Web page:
Cheers
Paco
 

Morphosis

Fractal Fanatic
Allright, back to OP ... before Tonematching the Koch Studiotone into the Axe-Fx to get a better comparison base i tried to measure the different PowerAmps. What I`ve found out is to me very intereseting and hopefully help my understanding, what`s going on:

Testify scenario: Capturing the frequency response of the PowerAmps: For that i use the IR capture tool from the Axe-Fx:

[Axe-Fx Sine-Sweep OUT2L] into [PowerAmp] into [Behringer GI-100 w/o Spkr Sim] into [Guitar Cabinet / 8 Ohm]. The Behringer give also the [Line Out Signal] -> [Axe-Fx IN2L]

So, all the Amps will see the load of the real Cabinet!

MATRIX GT1000FX:


This is what i call a flat response, no?! Fine.

ROCKTRONIC PC750 (Class H / ring core transformer / rated at 2x250W / 8Ohm / to me subjective louder than the Matrix) (But also their damn 3 fans: loud as hell and the thing is damn heavy ;( )


Wow, this is damn the same frequency response as the Matrix, no?! Also very flat. Fine.

And now comes the Picture that make me very astonished:

Koch Studiotone Power Amplifer (FX return) WITH DUMMY LOAD (!), NOT the real Speaker (using it`s Line Out)


What the heck? This is also damn flat, no? This is the Power 2x EL84 section of the Koch Studiotone (seeing the inbuilt dummy load!).

And now the Koch`s Studiotone WITH the same Cab load:

Koch Studiotone Power Amplifer (FX return) WITH Guitar Cab as load:


So, this shows a frequency response which looks like the ones on the speaker tab page on the Axe-Fx, right?

So, now i have following questions:
- Am i right, that the last plot shows me the voltage feedback respectively this thing, we can adjust on the speaker tab page? If yes: Should i try to reproduce this curve to the speaker tabs page, when comparing the actual amp vs. Axe-Fx II Sim+Solid State Amp? So, first adjust this curve to the speaker tab page and than tonematch the sim to the Koch to get as near as possible? (Also DAMP to zero / Hi Cut to zero as Cliff state...)

- What does the Koch`s Plot WITH dummy load will say about it`s PowerAmp? Is it a super clean, flat Tube PowerAmp in theory? In theory, because of damping issue the flat response is not usable at the moment, you connect the Amp to a speaker...

- Would other Guitar Tube-PowerAmps react similiar flat, when connected to a dummy load?

Next step: Get a Axe-Fx Sim similiar to the Koch (Perhaps a DC30 or AC30 with Marshall Tonestack? Speaker Tab settings like the last plot of the Studiotone PowerAmp, Damping+Hi-Cut to zero and than tonematch the whole thing to the actual amp...)

If this will work, i should get a very, very similiar feel and tone experience when comparing the Axe+SS Amp vs. the Koch at the same guitar speaker, no?!
 

barhrecords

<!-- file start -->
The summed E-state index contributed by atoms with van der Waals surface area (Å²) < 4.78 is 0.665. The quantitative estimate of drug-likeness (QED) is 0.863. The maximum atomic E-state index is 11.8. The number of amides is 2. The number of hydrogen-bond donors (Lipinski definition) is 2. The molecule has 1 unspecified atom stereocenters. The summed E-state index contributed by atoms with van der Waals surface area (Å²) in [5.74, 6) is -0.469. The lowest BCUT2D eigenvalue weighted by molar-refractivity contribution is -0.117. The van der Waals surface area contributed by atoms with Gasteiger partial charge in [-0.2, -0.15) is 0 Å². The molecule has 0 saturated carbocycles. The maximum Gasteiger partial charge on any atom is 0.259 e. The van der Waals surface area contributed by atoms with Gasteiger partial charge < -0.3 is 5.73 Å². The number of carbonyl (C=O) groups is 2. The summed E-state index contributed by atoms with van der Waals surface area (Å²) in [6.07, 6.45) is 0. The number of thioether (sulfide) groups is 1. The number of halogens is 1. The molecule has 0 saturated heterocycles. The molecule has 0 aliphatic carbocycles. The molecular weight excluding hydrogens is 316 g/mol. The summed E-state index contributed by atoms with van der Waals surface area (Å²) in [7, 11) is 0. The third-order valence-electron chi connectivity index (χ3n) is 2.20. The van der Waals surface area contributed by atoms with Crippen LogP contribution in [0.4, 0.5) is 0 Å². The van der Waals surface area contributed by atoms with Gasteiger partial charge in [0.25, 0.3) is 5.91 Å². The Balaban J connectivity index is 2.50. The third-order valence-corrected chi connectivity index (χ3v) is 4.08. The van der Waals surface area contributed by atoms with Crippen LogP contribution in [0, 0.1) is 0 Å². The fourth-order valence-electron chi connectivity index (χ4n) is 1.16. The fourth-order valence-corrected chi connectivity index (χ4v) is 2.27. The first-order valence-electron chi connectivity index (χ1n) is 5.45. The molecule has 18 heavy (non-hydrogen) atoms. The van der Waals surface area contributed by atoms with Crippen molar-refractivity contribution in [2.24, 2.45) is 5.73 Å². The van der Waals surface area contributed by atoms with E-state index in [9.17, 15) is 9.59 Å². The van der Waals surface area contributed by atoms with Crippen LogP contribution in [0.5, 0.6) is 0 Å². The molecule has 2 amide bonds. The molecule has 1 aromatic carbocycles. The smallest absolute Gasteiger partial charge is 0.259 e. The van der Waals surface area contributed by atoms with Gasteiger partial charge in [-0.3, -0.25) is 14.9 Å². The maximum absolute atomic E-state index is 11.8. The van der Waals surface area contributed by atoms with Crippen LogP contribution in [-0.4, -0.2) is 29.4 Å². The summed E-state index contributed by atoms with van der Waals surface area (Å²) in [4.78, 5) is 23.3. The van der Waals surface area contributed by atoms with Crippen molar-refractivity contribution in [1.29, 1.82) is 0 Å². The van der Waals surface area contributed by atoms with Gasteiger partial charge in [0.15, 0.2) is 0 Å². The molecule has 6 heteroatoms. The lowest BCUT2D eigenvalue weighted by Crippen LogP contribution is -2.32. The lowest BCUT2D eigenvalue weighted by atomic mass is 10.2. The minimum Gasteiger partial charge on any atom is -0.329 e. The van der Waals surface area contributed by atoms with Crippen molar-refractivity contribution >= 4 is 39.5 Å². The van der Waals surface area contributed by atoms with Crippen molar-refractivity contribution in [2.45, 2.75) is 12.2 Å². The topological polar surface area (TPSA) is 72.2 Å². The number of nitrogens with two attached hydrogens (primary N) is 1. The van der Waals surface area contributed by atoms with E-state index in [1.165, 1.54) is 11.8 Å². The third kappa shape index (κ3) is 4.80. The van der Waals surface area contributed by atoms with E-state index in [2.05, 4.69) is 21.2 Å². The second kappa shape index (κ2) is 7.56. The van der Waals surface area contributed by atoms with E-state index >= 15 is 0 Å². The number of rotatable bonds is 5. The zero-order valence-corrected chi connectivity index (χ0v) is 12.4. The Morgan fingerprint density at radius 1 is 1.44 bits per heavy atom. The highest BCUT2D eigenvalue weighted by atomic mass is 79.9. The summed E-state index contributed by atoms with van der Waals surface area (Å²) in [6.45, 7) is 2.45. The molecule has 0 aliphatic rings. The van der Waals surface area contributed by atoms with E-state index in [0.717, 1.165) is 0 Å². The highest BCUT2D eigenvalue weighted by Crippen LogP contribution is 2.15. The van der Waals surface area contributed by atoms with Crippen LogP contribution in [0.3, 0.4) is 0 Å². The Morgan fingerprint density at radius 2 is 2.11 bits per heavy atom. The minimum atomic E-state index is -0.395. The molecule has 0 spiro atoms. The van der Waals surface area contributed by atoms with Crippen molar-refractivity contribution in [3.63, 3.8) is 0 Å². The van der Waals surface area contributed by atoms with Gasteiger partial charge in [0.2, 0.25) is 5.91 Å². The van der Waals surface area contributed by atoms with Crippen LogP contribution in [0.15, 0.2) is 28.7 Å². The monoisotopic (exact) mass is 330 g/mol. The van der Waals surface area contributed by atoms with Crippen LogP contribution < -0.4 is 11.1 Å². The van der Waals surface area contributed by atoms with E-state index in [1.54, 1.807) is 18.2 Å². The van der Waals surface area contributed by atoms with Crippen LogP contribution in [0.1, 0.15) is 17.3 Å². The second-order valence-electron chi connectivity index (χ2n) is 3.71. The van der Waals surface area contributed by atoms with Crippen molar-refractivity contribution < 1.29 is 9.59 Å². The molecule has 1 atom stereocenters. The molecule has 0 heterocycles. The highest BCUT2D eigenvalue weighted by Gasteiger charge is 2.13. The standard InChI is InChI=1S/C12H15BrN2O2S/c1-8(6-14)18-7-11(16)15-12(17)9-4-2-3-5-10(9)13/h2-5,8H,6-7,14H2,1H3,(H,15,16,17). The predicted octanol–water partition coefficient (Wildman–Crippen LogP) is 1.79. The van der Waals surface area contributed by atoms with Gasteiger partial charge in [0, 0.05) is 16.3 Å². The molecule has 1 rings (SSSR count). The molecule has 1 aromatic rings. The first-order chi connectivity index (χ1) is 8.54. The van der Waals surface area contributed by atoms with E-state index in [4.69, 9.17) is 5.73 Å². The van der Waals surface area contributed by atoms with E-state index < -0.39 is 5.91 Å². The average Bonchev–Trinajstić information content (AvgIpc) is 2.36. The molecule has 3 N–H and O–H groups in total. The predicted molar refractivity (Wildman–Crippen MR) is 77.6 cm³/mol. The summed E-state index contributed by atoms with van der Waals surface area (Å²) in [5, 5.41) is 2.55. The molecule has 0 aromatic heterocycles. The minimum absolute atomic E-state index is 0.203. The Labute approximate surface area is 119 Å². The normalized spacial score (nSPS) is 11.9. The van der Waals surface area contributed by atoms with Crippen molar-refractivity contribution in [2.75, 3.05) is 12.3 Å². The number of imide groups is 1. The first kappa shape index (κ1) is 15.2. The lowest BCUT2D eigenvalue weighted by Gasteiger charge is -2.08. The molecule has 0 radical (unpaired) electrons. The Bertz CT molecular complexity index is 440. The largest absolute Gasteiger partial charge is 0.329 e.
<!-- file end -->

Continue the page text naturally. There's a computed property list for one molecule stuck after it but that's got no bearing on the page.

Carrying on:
Axe-Master
IIRC, the Amp block speaker page is the impedance curve not a frequency amplitude curve.

While related to amplitude / freq I don't think the speaker impedance curve is an exact analog of the frequency amplitude.

What application are you using to plot the IR .syx files?
 

FractalAudio

Administrator
Fractal Audio Systems
Moderator
What the graphs say:
1. The built-in dummy load is a resistive load. A "good" dummy load is reactive and will attempt to simulate the speaker impedance. The schematic verifies this. The dummy load is simply a 25W, 8-ohm resistor.
2. The last graph doesn't show you "voltage feedback". Your amp has no feedback. The last graph shows you that the power amp (because it has no feedback) is following the speaker impedance. You want to try to match this graph using the SPKR page in the amp block.
3. The speaker has a resonance of about 12 dB at 120 Hz or so. So set the SPKR page in the Axe-Fx to 120 Hz, Q = 2.0 and Res to 5.0.
4. The HF response is pushed out a bit. That indicates the speaker has a low voice coil inductance. I'd start with HF Freq at around 1500 Hz.

Now for my "harsh reality" advice. Stop trying to match the sound of your amp. Pick a model that sounds good TO YOU and play. The Axe-Fx II modeling is the most accurate available. Agonizing over minutiae is time that could be spent making music.
 

FractalAudio

Administrator
Fractal Audio Systems
Moderator
IIRC, the Amp block speaker page is the impedance curve not a frequency amplitude curve.

While related to amplitude / freq I don't think the speaker impedance curve is an exact analog of the frequency amplitude.

What application are you using to plot the IR .syx files?
The speaker page is the impedance vs. frequency. For a guitar amp with no negative feedback the voltage frequency response of the power amp will very closely match this since the power amp is basically a current source (V = I * Z). There will a slight reduction in the peaks as the output impedance isn't infinite but it is very high and will therefore be very close.
 

barhrecords

Axe-Master
The speaker page is the impedance vs. frequency. For a guitar amp with no negative feedback the voltage frequency response of the power amp will very closely match this since the power amp is basically a current source (V = I * Z). There will a slight reduction in the peaks as the output impedance isn't infinite but it is very high and will therefore be very close.
Is there an easy way to plot this for amps with negative feedback?
 

Morphosis

Fractal Fanatic
Dear Paco,

i here (and heard ;) ) what you`re saying. And you`re for sure right on everything. But most things you pointed out are totally considered in my AB testify:

So on the AxeFx you hear that sound on lower volumes - and you always think it sounds different, but it doesn't sound that much different.
No. All comparisons are made at low volume. Axe and Koch (or what Power Amp else) - always through the same cabinet under really low levels.... so i have to impose this argument.


The thoughest part is, that most people were unable to adjust their poweramps and AxeFx to each other. Remember my test of the GM50 module - when the Sensitivity knob is on full, the maximum input signal shouldn't be higher than -3dBu level before the amp start to clip - we don't want solid state clipping - that's why we need to know the exact signal level. The AxeFx itself punches out approx. +18dBu signal before the output clip led goes on.